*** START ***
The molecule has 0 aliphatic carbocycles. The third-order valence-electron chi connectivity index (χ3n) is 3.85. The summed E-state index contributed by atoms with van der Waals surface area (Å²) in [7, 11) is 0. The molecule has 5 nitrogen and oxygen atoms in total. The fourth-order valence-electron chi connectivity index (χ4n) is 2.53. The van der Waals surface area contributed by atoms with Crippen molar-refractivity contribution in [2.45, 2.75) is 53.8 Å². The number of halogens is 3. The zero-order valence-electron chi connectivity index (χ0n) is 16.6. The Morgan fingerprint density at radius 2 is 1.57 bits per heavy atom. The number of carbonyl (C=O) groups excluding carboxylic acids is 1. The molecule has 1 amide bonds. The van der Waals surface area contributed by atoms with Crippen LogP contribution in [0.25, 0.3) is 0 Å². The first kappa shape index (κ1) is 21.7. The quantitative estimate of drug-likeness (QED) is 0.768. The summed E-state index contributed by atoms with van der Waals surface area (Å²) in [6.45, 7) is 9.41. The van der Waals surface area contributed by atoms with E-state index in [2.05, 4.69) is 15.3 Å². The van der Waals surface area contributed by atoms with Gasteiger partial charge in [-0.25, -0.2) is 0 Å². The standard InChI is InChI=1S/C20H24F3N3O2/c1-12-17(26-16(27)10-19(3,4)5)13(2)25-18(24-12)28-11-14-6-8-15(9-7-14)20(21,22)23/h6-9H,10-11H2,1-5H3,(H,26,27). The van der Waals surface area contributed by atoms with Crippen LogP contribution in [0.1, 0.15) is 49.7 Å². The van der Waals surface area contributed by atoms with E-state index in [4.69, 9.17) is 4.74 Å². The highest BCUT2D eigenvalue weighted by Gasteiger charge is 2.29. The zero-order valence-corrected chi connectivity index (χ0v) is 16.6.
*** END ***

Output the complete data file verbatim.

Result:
The molecule has 0 aliphatic carbocycles. The third-order valence-electron chi connectivity index (χ3n) is 3.85. The summed E-state index contributed by atoms with van der Waals surface area (Å²) in [7, 11) is 0. The molecule has 5 nitrogen and oxygen atoms in total. The fourth-order valence-electron chi connectivity index (χ4n) is 2.53. The van der Waals surface area contributed by atoms with Crippen molar-refractivity contribution in [2.45, 2.75) is 53.8 Å². The number of halogens is 3. The zero-order valence-electron chi connectivity index (χ0n) is 16.6. The Morgan fingerprint density at radius 2 is 1.57 bits per heavy atom. The number of carbonyl (C=O) groups excluding carboxylic acids is 1. The molecule has 1 amide bonds. The van der Waals surface area contributed by atoms with Crippen LogP contribution in [0.25, 0.3) is 0 Å². The first kappa shape index (κ1) is 21.7. The quantitative estimate of drug-likeness (QED) is 0.768. The summed E-state index contributed by atoms with van der Waals surface area (Å²) in [6.45, 7) is 9.41. The van der Waals surface area contributed by atoms with E-state index in [2.05, 4.69) is 15.3 Å². The van der Waals surface area contributed by atoms with Gasteiger partial charge in [-0.25, -0.2) is 0 Å². The standard InChI is InChI=1S/C20H24F3N3O2/c1-12-17(26-16(27)10-19(3,4)5)13(2)25-18(24-12)28-11-14-6-8-15(9-7-14)20(21,22)23/h6-9H,10-11H2,1-5H3,(H,26,27). The van der Waals surface area contributed by atoms with Crippen LogP contribution in [0.1, 0.15) is 49.7 Å². The van der Waals surface area contributed by atoms with E-state index in [4.69, 9.17) is 4.74 Å². The highest BCUT2D eigenvalue weighted by Gasteiger charge is 2.29. The zero-order valence-corrected chi connectivity index (χ0v) is 16.6.